American Broadcasting Cos. Inc., renewing its commitment to cable-television programming, agreed yesterday to purchase Entertainment and Sports Programming Network (ESPN), a sports-oriented cable network, from Texaco Inc. for $202 million.
ABC, which already owns 15 percent of ESPN, in recent months has folded or merged its three other cable-television programming investments after posting $50 million in losses from the ventures. The big communications company is likely to lose a few more million on ESPN--the sports network lost $100 million in its five years of existence but is expected to begin operating in the black late this year.
Texaco put ESPN up for sale earlier this year after it purchased the popular cable network's corporate parent, Getty Oil Co., for $10.1 billion.
The planned sale to an ABC subsidiary, ABC Video Enterprises Inc., shuts out cable-TV magnate Ted Turner, who last month indicated an interest in purchasing the sports channel.
Turner, in a statement released from the Atlanta headquarters of Turner Broadcasting System, expressed disappointment with Texaco's decision. "This action was taken while we and a number of other parties were awaiting financial information on ESPN necessary to prepare a bid," he said. "The sale of ESPN was completed without the solicitation of bids from any parties other than ABC." Turner declined further comment, but a spokesman said no legal action was planned to attempt to halt the sale of ESPN.
ABC, though professing an interest in cable as a medium of the future, has in recent months merged its ARTS cultural channel with the Entertainment Channel, owned by RCA Corp. and Rockefeller Center, to form the Arts and Entertainment Network; put the Daytime lifestyle channel together with Viacom International's Cable Health Network to form the Lifestyle Channel, and sold the Satellite News Channel, which it operated with Westinghouse Broadcasting, to Turner's Cable News Network.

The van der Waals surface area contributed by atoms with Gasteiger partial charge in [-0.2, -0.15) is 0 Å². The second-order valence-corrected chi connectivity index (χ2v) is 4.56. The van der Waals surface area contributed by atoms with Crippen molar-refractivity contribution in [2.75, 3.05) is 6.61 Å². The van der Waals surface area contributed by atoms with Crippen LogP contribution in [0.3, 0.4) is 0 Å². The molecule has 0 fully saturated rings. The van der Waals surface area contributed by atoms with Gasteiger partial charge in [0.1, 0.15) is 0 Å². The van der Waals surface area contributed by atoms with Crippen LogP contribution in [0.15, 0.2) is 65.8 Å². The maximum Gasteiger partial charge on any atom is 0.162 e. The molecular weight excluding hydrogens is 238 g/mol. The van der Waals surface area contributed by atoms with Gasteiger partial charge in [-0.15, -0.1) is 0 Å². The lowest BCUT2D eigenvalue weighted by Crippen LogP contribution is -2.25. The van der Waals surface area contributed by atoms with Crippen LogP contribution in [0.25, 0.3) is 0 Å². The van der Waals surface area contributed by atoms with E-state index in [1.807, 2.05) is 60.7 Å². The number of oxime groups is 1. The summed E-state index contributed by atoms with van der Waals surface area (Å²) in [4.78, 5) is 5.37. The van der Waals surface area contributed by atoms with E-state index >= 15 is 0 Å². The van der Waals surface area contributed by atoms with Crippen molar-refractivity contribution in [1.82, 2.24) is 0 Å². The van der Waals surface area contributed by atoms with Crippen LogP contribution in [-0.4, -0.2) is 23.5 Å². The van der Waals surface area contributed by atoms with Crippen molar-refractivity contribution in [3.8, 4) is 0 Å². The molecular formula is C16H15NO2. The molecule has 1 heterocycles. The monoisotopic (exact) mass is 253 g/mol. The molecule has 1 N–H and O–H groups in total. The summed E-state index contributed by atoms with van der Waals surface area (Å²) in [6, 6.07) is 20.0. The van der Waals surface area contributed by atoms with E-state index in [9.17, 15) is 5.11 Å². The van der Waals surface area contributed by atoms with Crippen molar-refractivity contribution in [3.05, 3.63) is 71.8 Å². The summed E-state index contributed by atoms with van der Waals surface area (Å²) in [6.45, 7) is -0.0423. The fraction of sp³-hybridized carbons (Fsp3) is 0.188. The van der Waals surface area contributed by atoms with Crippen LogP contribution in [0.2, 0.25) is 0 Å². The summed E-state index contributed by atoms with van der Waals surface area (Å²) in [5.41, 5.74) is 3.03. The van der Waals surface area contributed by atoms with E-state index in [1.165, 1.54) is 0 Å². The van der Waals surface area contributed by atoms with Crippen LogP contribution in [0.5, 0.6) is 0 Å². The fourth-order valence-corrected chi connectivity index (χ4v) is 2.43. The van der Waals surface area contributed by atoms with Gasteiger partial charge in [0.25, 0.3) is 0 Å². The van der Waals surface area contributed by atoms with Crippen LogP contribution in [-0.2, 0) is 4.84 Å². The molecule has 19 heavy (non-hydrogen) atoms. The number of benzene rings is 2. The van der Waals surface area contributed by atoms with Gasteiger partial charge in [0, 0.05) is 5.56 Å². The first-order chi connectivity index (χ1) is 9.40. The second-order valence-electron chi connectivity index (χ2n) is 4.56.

ESPN executives, predicting that the network's first profitable quarter will be in the final quarter of this year, have estimated that the channel's advertising revenue will total $55 million this year while another $10 million in revenue will come from cable systems, which are charged a few pennies per subscriber per month for the service.
ESPN is transmitted by satellite from the network's Connecticut base to 30 million households, carrying a smorgasbord of sports ranging from professional basketball and hockey to rodeo and Australian Rules Football. It shares with ABC the network rights to U. S. Football League games, giving ABC monopoly control over those rights following the planned merger.
Under the terms of its agreement with Texaco, ABC will pay $188 million for Texaco's interest in ESPN and another $14 million for satellite uplink and transponder facilities that were owned by Getty and used by ESPN.
ABC had had an option to purchase a stake in ESPN for several years, and exercised that option by buying 15 percent earlier this year.